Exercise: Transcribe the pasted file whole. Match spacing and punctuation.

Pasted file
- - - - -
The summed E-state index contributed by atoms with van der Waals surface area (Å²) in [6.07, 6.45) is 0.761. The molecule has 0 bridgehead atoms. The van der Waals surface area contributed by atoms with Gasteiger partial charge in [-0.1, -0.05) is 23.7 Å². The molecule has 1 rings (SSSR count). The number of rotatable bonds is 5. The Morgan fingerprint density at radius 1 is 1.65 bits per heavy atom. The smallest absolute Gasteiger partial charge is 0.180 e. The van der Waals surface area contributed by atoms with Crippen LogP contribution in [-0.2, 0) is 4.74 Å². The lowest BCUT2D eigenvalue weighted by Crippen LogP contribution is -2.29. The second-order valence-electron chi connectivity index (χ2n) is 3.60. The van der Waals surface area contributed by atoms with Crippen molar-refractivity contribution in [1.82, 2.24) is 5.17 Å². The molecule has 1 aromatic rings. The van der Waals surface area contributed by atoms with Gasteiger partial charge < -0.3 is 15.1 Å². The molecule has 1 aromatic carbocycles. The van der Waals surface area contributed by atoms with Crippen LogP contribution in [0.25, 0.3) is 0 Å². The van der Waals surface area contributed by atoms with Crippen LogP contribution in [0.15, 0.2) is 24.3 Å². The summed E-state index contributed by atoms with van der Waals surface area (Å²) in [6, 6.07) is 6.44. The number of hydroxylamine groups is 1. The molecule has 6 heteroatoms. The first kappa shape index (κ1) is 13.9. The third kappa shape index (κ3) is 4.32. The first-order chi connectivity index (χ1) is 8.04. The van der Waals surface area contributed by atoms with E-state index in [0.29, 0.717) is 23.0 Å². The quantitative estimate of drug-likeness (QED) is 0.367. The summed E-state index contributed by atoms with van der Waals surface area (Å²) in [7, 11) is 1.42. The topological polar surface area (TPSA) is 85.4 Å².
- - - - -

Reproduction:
The summed E-state index contributed by atoms with van der Waals surface area (Å²) in [6.07, 6.45) is 0.761. The molecule has 0 bridgehead atoms. The van der Waals surface area contributed by atoms with Gasteiger partial charge in [-0.1, -0.05) is 23.7 Å². The molecule has 1 rings (SSSR count). The number of rotatable bonds is 5. The Morgan fingerprint density at radius 1 is 1.65 bits per heavy atom. The smallest absolute Gasteiger partial charge is 0.180 e. The van der Waals surface area contributed by atoms with Crippen LogP contribution in [-0.2, 0) is 4.74 Å². The lowest BCUT2D eigenvalue weighted by Crippen LogP contribution is -2.29. The second-order valence-electron chi connectivity index (χ2n) is 3.60. The van der Waals surface area contributed by atoms with Crippen molar-refractivity contribution in [1.82, 2.24) is 5.17 Å². The molecule has 1 aromatic rings. The van der Waals surface area contributed by atoms with Gasteiger partial charge < -0.3 is 15.1 Å². The molecule has 1 aromatic carbocycles. The van der Waals surface area contributed by atoms with Crippen LogP contribution in [0.25, 0.3) is 0 Å². The van der Waals surface area contributed by atoms with Crippen LogP contribution in [0.15, 0.2) is 24.3 Å². The summed E-state index contributed by atoms with van der Waals surface area (Å²) in [6, 6.07) is 6.44. The number of hydroxylamine groups is 1. The molecule has 6 heteroatoms. The first kappa shape index (κ1) is 13.9. The third kappa shape index (κ3) is 4.32. The first-order chi connectivity index (χ1) is 8.04. The van der Waals surface area contributed by atoms with E-state index in [0.29, 0.717) is 23.0 Å². The quantitative estimate of drug-likeness (QED) is 0.367. The summed E-state index contributed by atoms with van der Waals surface area (Å²) in [7, 11) is 1.42. The topological polar surface area (TPSA) is 85.4 Å².